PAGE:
French government funding confirms the considerable potential of Nosopharm’s new class of antibiotics and ensures their progression to regulatory preclinical development
Nimes, France, October 15, 2013 – Nosopharm, a specialist in the research and development of new anti-infective drugs, today announces that it has secured funding of EUR 870,000 (USD 1.18 million). The company is receiving this funding as part of the OOPERA project (Odilorhabdin: Preclinical optimization
and study to combat antibiotic resistance), which commenced in the first quarter of 2013 and is scheduled to last three years. A total of EUR 1.6 million (USD 2.2 million) in funding has been allocated to this project.
At the heart of Nosopharm’s work is NOSO-95, a molecule discovered by Nosopharm from an entomopathogenic bacterium of the Xenorhabdus genus. It is the first of the new class of Odilorhabdin antibiotics. It offers significant potential for the treatment of multidrug resistant hospital-acquired infections, particularly those infections caused by Gram-negative pathogens (including the Enterobacteriaceae NDM-1, KPC and BLSE, and Pseudomonas aeruginosa and Acinetobacter baumannii). The funding secured will allow Nosopharm to continue to develop NOSO-95 and to advance it to regulatory preclinical development, immediately prior to human trials.
“This funding confirms that we are on the right track,” said Philippe VillainGuillot, chairman and CEO of Nosopharm. “It will help us save time and make rapid progress in identifying an antibiotic candidate suitable for regulatory preclinical development.”
Hospital-acquired infections affect four million people in the European Union and nearly two million in the US annually. According to the European Medicines Agency (EMA) and the European Center for Disease Prevention and Control (ECDC), antibiotic-resistant pathogens are the cause of nearly 400,000 hospitalacquired infections and more than 25,000 deaths in the EU each year.
Aside from the detrimental effects on patient health, antibiotic-resistant hospitalacquired infections constitute a real public health problem, incurring considerable additional costs for health systems every year. The European Center for Disease Prevention and Control estimates the additional cost in the European Union to be EUR 1.5 billion (USD 2 billion).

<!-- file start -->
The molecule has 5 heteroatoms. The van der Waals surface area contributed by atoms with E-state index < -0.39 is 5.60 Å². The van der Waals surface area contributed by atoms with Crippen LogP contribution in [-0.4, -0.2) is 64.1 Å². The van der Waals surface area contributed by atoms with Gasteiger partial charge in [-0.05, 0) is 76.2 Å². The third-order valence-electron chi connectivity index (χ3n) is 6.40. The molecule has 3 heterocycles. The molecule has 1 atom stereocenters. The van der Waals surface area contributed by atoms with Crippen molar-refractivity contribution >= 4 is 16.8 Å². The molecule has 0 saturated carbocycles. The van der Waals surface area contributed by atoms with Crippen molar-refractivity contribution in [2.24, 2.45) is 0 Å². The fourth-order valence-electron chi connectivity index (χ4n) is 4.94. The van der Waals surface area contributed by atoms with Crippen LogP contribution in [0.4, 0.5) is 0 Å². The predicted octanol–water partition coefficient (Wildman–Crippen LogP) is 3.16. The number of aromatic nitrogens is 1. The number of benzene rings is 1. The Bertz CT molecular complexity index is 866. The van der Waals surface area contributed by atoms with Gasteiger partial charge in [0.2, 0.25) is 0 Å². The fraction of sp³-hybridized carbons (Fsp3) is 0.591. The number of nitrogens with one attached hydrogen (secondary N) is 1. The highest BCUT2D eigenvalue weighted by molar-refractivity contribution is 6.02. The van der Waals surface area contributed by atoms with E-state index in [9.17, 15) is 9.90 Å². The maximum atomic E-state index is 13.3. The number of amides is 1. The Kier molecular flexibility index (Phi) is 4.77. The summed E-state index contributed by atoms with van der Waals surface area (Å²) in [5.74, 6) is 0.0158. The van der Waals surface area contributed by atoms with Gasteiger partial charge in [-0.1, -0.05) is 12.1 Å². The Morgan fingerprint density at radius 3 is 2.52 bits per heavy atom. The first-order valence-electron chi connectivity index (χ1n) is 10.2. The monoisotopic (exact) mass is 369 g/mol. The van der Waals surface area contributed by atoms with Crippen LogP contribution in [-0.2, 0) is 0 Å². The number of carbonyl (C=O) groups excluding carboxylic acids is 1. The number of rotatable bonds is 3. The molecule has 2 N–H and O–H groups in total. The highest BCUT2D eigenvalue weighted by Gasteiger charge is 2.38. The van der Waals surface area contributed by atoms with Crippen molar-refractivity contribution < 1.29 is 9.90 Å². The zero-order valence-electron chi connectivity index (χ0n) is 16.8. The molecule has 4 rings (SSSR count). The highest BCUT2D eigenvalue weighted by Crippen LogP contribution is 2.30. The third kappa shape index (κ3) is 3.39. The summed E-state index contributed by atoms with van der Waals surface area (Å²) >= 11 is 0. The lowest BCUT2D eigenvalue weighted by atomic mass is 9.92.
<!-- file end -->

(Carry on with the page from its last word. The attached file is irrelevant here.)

The funding is being made available through the RAPID aid scheme for dual innovation implemented by France’s Armaments Procurement Agency (DGA), the procurement arm of the French Ministry of Defense, and the General Directorate for Competitiveness, Industries and Services, an agency of the Ministry for
Industrial Renewal. Under the RAPID scheme, the Armaments Procurement Agency (DGA) finances 80 per cent of the expenditure, with EUR 870,000 (USD 1.18 million) going to Nosopharm and EUR 500,000 (USD 679K) to its academic partners. Nosopharm is contributing EUR 230,000 (USD 312,500). This support
highlights the importance of Nosopharm’s endeavors for both military and public health, against a backdrop of the emergence of bacterial infections that are resistant to classic antibiotics and an interest in further extending French SMEs’ capabilities in antibacterial pharmacology.
Nosopharm has used part of the funding secured to recruit three new members of staff in R&D. This takes the company’s total headcount to seven and adds new expertise in medicinal chemistry, supplementing its capabilities in drug discovery and microbiology and strengthening its technological platform.
To bring the project to completion, Nosopharm is supported by its partners: the joint Aix-Marseille University/French Army Biomedical Research Institute UMRMD1 membrane transporters, chemoresistance and drug design research unit; and the UMR 5253 molecular architectures and nanostructured materials team (AM2N) at the Institut Charles Gerhardt Montpellier (involving researchers from the French National Center for Scientific Research (CNRS), the Ecole Nationale Superieure de Chimie in Montpellier and Montpellier Universities 1 and 2).
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